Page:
NPR : Fresh Air

Revisiting John Updike's 'Fresh Air' Interviews

Play associated audio

These interviews were originally broadcast on March 17, 1988, March 16, 1989, and Oct. 14, 1997. You can listen to the original broadcasts in their entirety here.

John Updike would have turned 80 on March 18, 2012. To celebrate the Pulitzer Prize-winning novelist, Random House is re-releasing some of his most recognizable works, including the Rabbit series. The publisher is also releasing e-book editions of Updike's entire back catalog, along with a posthumous essay collection, "Higher Gossip," which will appear in paperback for the first time.

Updike appeared on Fresh Air several times over the years. On Friday's show, excerpts from several of those interviews will be played.

Over his decades-long career, Updike authored more than 25 novels and over a dozen short story collections, as well as poems, essays and a memoir.

Updike won the Pulitzer Prize and the National Book Award in 1982 for his novel Rabbit is Rich and another Pulitzer in 1991 for Rabbit at Rest. He also received the National Book Award in 1964 for his novel The Centaur, which follows a depressed school teacher and his anxious son in rural Pennsylvania.

In 1998, Updike was awarded the Medal of Distinguished Contribution to American Letters, a lifetime achievement award issued by the National Book Awards. He died of lung cancer on January 27, 2009. He was 76.

Copyright 2012 National Public Radio. To see more, visit http://www.npr.org/.

NPR

He Died At 32, But A Young Artist Lives On In LA's Underground Museum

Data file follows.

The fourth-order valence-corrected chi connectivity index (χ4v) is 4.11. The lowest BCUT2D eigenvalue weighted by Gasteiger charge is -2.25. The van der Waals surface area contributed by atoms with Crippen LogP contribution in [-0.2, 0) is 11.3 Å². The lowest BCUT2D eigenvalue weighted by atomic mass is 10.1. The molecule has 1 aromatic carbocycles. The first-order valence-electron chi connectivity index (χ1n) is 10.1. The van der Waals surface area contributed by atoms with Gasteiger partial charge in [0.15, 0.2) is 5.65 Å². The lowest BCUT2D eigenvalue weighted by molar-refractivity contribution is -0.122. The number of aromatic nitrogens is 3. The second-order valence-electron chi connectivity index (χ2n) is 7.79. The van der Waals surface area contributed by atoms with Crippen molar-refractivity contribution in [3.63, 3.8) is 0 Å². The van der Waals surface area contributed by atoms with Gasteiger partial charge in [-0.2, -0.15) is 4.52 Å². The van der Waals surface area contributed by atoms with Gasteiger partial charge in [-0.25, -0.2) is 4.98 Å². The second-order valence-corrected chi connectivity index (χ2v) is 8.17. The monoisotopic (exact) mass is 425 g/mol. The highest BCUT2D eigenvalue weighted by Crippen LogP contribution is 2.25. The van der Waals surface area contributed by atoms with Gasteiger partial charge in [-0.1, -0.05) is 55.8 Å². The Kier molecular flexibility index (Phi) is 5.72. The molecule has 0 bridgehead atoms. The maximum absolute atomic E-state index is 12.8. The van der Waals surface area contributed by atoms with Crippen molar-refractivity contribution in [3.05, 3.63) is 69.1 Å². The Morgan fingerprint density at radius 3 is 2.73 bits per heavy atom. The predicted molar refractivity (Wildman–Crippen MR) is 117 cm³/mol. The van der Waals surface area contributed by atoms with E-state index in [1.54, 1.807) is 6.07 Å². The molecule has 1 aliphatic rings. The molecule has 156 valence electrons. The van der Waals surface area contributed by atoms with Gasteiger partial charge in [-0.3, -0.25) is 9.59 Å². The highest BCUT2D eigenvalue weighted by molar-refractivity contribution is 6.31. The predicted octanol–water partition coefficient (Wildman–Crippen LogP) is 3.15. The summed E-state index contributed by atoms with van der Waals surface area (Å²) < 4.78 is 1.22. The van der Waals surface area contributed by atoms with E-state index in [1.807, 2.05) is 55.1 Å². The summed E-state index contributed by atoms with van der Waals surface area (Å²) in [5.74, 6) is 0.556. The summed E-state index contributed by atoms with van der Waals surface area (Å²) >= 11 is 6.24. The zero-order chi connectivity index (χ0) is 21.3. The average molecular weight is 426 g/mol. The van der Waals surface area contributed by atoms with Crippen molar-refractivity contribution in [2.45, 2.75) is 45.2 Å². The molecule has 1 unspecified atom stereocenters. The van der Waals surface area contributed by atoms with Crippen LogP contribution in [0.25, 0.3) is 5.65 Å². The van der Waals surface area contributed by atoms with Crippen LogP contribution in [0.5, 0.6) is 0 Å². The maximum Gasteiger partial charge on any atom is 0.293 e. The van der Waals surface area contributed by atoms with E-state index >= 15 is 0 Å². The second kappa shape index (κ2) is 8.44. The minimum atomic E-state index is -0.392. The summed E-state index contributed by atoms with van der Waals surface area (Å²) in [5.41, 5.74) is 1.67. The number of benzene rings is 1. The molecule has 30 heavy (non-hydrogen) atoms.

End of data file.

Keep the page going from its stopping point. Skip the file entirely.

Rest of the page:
When Noah Davis founded the museum, he wanted to bring world-class art to a neighborhood he likened to a food desert, meaning no grocery stores or museums. Davis died a year ago Monday.
NPR

The Strange, Twisted Story Behind Seattle's Blackberries

Those tangled brambles are everywhere in the city, the legacy of an eccentric named Luther Burbank whose breeding experiments with crops can still be found on many American dinner plates.
NPR

Trump Surrogate Tweets Cartoon Of Hillary Clinton In Blackface

Pastor Mark Burns mocked Hillary Clinton with a cartoon that read, in part, "I ain't no ways tired of pandering to African Americans."
NPR

A Robot That Harms: When Machines Make Life Or Death Decisions

An artist has designed a robot that purposefully defies Isaac Asimov's law that "a robot may not harm humanity" — to bring urgency to the discussion about self-driving and other smart technology.

Leave a Comment

Help keep the conversation civil. Please refer to our Terms of Use and Code of Conduct before posting your comments.